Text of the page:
Based on the Oprah-honored book that so many serious backpackers hurled against the wall—”Goddamn it, she’s dumber than Christopher McCandless!”—Wild may also raise hackles outside the hiking community, in spite of the fact that it’s Dallas Buyers Club-director Jean-Marc Vallee’s best movie to date. Some even who prefer to camp with a Coleman cooler will watch and indulge in some good old-fashioned slut-shaming, since Wild‘s author, Cheryl Strayed, told all about her extra-marital affairs and dabbling with heroin.
Wild integrates Strayed’s troubled past with her lonely journey up the Pacific Crest Trail, thanks to lapidary editing and the aid of Nick Hornby’s fine script. The trek along the spine of California and Cascadia commences with a gross grabber—Cheryl (Reese Witherspoon) peeling off a bloody toenail caused by ill-fitting boots. She’s a noob hiker who never gave enough thought to the equipment and discipline she would need for the journey. She adapts, learning from helpful walkers, and a little product placement courtesy of REI. But as she gets better as a hiker, she’s still an outsider: sussed out as a harlot by a motel owner and gently persuaded to leave a boutique when she’s too rank from the trail. The vistas are there, but so are threatening yokels and unhelpful forest rangers (pissy martinets, horndogs, or both). We get all of the beauty and none of the blisters, but this isn’t a movie about a girl who walks and walks and walks.
You may have winced at the line in the coming attractions—”My mother was the love of my life”—but Vallee illuminates this movie with a shining ghost. Laura Dern’s performance as the mother shows this great actress’s grace, sturdiness and tenderness. Humble and humiliated, yet she’s strong enough to be likened visually to a red fox and a big-eyed horse, and you never think “mixed metaphor.”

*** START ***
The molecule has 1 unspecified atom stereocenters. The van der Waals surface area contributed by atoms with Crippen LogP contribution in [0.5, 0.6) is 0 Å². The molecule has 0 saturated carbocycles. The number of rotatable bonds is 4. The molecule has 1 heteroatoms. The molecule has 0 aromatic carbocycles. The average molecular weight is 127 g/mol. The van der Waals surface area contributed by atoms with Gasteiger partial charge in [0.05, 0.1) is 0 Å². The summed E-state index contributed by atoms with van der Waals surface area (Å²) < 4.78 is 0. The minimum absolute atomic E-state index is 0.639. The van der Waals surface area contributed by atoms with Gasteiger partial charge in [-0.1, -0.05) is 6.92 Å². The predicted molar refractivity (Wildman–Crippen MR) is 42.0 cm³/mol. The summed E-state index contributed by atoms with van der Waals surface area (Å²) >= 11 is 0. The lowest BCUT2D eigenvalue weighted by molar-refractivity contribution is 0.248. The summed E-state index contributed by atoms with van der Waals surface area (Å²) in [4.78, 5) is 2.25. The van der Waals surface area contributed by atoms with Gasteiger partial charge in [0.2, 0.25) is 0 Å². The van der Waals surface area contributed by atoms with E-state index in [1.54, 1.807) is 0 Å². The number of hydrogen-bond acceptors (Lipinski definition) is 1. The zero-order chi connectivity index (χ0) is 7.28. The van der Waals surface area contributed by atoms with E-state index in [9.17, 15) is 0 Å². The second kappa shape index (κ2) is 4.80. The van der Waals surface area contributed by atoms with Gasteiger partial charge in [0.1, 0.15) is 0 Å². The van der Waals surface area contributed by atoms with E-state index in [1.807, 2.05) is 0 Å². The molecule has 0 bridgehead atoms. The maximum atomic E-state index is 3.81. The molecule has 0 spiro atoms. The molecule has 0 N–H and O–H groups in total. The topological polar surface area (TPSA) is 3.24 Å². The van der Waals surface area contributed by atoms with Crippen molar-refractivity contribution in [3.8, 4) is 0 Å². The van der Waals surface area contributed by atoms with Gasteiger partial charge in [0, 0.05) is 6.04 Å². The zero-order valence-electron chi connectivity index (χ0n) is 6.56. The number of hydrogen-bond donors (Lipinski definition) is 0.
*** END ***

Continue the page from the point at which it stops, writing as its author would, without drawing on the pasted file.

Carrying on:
Wild requires comparison to Tracks, a film released earlier this year about a difficult woman’s journey on foot through Australia. Tracks is still maybe my favorite—it’s the difference between a serious movie star like Witherspoon holding your attention when she’s just studying the horizon, and the deeper down extremes Mia Wasikowska plumbed. (And the greater distance enchants. Walk across Australia and you might meet an Aborigine and hear spellbinding tales of Dreamtime; walk the PCT and you might meet a bunch of BYU students on holiday.) Yet when director John Curran tried to explain (unnecessarily) what made Wasikowska’s Robyn Davidson take her hike, he floundered.
It’s different here. Witherspoon emotes the combination of failure to save her mother and the paralytic shame at not being able to get over it. Cheryl’s pain is believable, and her bad behavior is explained articulately. Maybe when she’s doing the hipster thing—she and her ex-husband getting matching divorce tattoos—it isn’t as affecting, since the pathos is lacking. The marriage would have ended anyhow, since there’s no better way to finish off a couple than to give them his ‘n’ her tats.
In her career, Witherspoon’s grit has been upstaged by her alarmingly chipper smile; we forget how down and dirty she can be. Example: Freeway, a movie in need of a cult, where Witherspoon fended off a stoned, cruising cellmate (Brittany Murphy). “I like girrlllss…” “You can have ’em,” she retorted.
Don’t let people dismiss Witherspoon’s work here as award-season extremity: showing us a body rubbed raw by the overloaded backpack, or also letting that same body be used by a pair of mooks, in the alley behind the restaurant where Cheryl waitressed. The story of mourning and reclaimed pride is affecting, and it’s Witherspoon’s toughness that makes it so. The music—eh, “El Condor Pasa” dumps a little too much Andean angst over the mountain climbing; so much so that even a loose Grateful Dead cover song heard in Ashland sounds good by comparison. It’s not that a version of “Red River Valley” sung by a boy on the trail is as touching as Christine Kubrick’s tune in Paths of Glory…but almost. It captures the overwhelming quality of hearing music after a long passage of silence.
R; 115 min.